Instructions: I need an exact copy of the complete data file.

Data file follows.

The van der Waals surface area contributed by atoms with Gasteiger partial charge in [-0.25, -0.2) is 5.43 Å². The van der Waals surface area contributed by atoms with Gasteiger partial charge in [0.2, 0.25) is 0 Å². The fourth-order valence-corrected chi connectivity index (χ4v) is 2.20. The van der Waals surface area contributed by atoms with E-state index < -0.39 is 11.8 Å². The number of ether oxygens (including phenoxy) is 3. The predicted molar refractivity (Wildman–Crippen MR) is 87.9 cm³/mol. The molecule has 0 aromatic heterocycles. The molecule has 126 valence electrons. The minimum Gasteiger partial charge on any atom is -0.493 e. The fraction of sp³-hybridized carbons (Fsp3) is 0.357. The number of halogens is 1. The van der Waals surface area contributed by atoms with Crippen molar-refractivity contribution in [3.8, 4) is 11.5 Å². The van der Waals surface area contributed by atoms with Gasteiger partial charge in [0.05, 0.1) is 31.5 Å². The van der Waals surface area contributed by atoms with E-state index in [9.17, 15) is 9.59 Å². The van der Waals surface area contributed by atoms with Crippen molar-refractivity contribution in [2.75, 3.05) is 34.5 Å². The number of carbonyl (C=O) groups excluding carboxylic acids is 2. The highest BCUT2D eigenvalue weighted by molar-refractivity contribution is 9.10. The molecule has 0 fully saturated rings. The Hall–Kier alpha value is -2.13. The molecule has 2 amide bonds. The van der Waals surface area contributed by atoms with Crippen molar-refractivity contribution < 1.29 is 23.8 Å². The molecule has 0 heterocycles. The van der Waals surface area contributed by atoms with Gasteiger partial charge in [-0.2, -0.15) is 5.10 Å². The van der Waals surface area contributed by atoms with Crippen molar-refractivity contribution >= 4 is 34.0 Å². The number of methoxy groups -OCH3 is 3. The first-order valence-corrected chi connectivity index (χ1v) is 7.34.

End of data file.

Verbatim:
The van der Waals surface area contributed by atoms with Gasteiger partial charge in [-0.25, -0.2) is 5.43 Å². The van der Waals surface area contributed by atoms with Gasteiger partial charge in [0.2, 0.25) is 0 Å². The fourth-order valence-corrected chi connectivity index (χ4v) is 2.20. The van der Waals surface area contributed by atoms with E-state index < -0.39 is 11.8 Å². The number of ether oxygens (including phenoxy) is 3. The predicted molar refractivity (Wildman–Crippen MR) is 87.9 cm³/mol. The molecule has 0 aromatic heterocycles. The molecule has 126 valence electrons. The minimum Gasteiger partial charge on any atom is -0.493 e. The fraction of sp³-hybridized carbons (Fsp3) is 0.357. The number of halogens is 1. The van der Waals surface area contributed by atoms with Crippen molar-refractivity contribution in [3.8, 4) is 11.5 Å². The van der Waals surface area contributed by atoms with Gasteiger partial charge in [0.05, 0.1) is 31.5 Å². The van der Waals surface area contributed by atoms with E-state index in [9.17, 15) is 9.59 Å². The van der Waals surface area contributed by atoms with Crippen molar-refractivity contribution in [2.75, 3.05) is 34.5 Å². The number of carbonyl (C=O) groups excluding carboxylic acids is 2. The highest BCUT2D eigenvalue weighted by molar-refractivity contribution is 9.10. The molecule has 0 fully saturated rings. The Hall–Kier alpha value is -2.13. The molecule has 2 amide bonds. The van der Waals surface area contributed by atoms with Crippen molar-refractivity contribution < 1.29 is 23.8 Å². The molecule has 0 heterocycles. The van der Waals surface area contributed by atoms with Gasteiger partial charge in [-0.2, -0.15) is 5.10 Å². The van der Waals surface area contributed by atoms with Crippen molar-refractivity contribution >= 4 is 34.0 Å². The number of methoxy groups -OCH3 is 3. The first-order valence-corrected chi connectivity index (χ1v) is 7.34.